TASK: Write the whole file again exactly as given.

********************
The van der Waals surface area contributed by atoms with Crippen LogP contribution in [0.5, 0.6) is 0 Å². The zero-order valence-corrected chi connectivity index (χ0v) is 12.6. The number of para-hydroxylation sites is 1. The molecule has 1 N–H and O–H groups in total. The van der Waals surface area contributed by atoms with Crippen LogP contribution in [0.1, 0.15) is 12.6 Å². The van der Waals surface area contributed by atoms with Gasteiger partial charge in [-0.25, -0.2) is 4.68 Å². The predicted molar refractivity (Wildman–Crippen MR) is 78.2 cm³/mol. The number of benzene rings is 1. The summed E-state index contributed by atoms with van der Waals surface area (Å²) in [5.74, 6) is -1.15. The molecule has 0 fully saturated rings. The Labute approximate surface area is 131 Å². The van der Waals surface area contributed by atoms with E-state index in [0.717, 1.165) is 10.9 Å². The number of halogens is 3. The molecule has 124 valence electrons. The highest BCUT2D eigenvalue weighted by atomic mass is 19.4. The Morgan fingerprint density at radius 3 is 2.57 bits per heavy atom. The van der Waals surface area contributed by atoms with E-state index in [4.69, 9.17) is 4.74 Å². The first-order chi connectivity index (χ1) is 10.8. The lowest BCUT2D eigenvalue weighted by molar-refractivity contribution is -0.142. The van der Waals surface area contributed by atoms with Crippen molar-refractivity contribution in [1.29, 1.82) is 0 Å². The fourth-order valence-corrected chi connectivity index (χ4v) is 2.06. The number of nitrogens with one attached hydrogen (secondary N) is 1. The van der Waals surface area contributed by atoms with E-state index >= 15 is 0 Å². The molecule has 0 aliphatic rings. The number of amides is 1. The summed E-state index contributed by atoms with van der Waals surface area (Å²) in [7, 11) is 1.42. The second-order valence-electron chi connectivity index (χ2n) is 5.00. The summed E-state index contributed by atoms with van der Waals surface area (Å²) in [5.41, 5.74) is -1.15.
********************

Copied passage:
The van der Waals surface area contributed by atoms with Crippen LogP contribution in [0.5, 0.6) is 0 Å². The zero-order valence-corrected chi connectivity index (χ0v) is 12.6. The number of para-hydroxylation sites is 1. The molecule has 1 N–H and O–H groups in total. The van der Waals surface area contributed by atoms with Crippen LogP contribution in [0.1, 0.15) is 12.6 Å². The van der Waals surface area contributed by atoms with Gasteiger partial charge in [-0.25, -0.2) is 4.68 Å². The predicted molar refractivity (Wildman–Crippen MR) is 78.2 cm³/mol. The number of benzene rings is 1. The summed E-state index contributed by atoms with van der Waals surface area (Å²) in [5.74, 6) is -1.15. The molecule has 0 fully saturated rings. The Labute approximate surface area is 131 Å². The van der Waals surface area contributed by atoms with E-state index in [0.717, 1.165) is 10.9 Å². The number of halogens is 3. The molecule has 124 valence electrons. The highest BCUT2D eigenvalue weighted by atomic mass is 19.4. The Morgan fingerprint density at radius 3 is 2.57 bits per heavy atom. The van der Waals surface area contributed by atoms with E-state index in [4.69, 9.17) is 4.74 Å². The first-order chi connectivity index (χ1) is 10.8. The lowest BCUT2D eigenvalue weighted by molar-refractivity contribution is -0.142. The van der Waals surface area contributed by atoms with Crippen molar-refractivity contribution in [1.29, 1.82) is 0 Å². The fourth-order valence-corrected chi connectivity index (χ4v) is 2.06. The number of nitrogens with one attached hydrogen (secondary N) is 1. The van der Waals surface area contributed by atoms with E-state index >= 15 is 0 Å². The molecule has 0 aliphatic rings. The number of amides is 1. The summed E-state index contributed by atoms with van der Waals surface area (Å²) in [7, 11) is 1.42. The second-order valence-electron chi connectivity index (χ2n) is 5.00. The summed E-state index contributed by atoms with van der Waals surface area (Å²) in [5.41, 5.74) is -1.15.